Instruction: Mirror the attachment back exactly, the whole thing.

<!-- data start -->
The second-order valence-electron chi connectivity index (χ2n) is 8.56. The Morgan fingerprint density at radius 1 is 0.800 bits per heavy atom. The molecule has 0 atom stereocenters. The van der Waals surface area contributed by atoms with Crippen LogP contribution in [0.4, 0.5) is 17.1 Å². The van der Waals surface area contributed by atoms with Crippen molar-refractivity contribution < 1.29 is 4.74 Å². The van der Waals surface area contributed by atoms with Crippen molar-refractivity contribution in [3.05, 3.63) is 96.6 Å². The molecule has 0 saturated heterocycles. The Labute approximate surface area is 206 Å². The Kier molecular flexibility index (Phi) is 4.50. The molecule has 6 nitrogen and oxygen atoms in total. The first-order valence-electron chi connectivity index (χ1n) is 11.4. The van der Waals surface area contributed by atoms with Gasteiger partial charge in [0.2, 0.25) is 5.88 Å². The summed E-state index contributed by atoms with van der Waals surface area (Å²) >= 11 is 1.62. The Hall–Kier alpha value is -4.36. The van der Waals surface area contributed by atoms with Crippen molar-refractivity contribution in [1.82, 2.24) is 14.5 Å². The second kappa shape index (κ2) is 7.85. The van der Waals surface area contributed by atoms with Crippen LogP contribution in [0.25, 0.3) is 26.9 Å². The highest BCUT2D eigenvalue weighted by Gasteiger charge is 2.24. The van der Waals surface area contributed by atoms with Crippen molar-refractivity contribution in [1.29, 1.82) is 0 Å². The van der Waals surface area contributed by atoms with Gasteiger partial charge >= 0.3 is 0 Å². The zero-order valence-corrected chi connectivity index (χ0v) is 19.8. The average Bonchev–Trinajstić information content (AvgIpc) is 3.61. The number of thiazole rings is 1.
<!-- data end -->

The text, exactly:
The second-order valence-electron chi connectivity index (χ2n) is 8.56. The Morgan fingerprint density at radius 1 is 0.800 bits per heavy atom. The molecule has 0 atom stereocenters. The van der Waals surface area contributed by atoms with Crippen LogP contribution in [0.4, 0.5) is 17.1 Å². The van der Waals surface area contributed by atoms with Crippen molar-refractivity contribution < 1.29 is 4.74 Å². The van der Waals surface area contributed by atoms with Crippen molar-refractivity contribution in [3.05, 3.63) is 96.6 Å². The molecule has 0 saturated heterocycles. The Labute approximate surface area is 206 Å². The Kier molecular flexibility index (Phi) is 4.50. The molecule has 6 nitrogen and oxygen atoms in total. The first-order valence-electron chi connectivity index (χ1n) is 11.4. The van der Waals surface area contributed by atoms with Gasteiger partial charge in [0.2, 0.25) is 5.88 Å². The summed E-state index contributed by atoms with van der Waals surface area (Å²) >= 11 is 1.62. The Hall–Kier alpha value is -4.36. The van der Waals surface area contributed by atoms with Crippen molar-refractivity contribution in [1.82, 2.24) is 14.5 Å². The second kappa shape index (κ2) is 7.85. The van der Waals surface area contributed by atoms with Crippen LogP contribution in [0.25, 0.3) is 26.9 Å². The highest BCUT2D eigenvalue weighted by Gasteiger charge is 2.24. The van der Waals surface area contributed by atoms with Crippen molar-refractivity contribution in [1.29, 1.82) is 0 Å². The van der Waals surface area contributed by atoms with Gasteiger partial charge >= 0.3 is 0 Å². The zero-order valence-corrected chi connectivity index (χ0v) is 19.8. The average Bonchev–Trinajstić information content (AvgIpc) is 3.61. The number of thiazole rings is 1.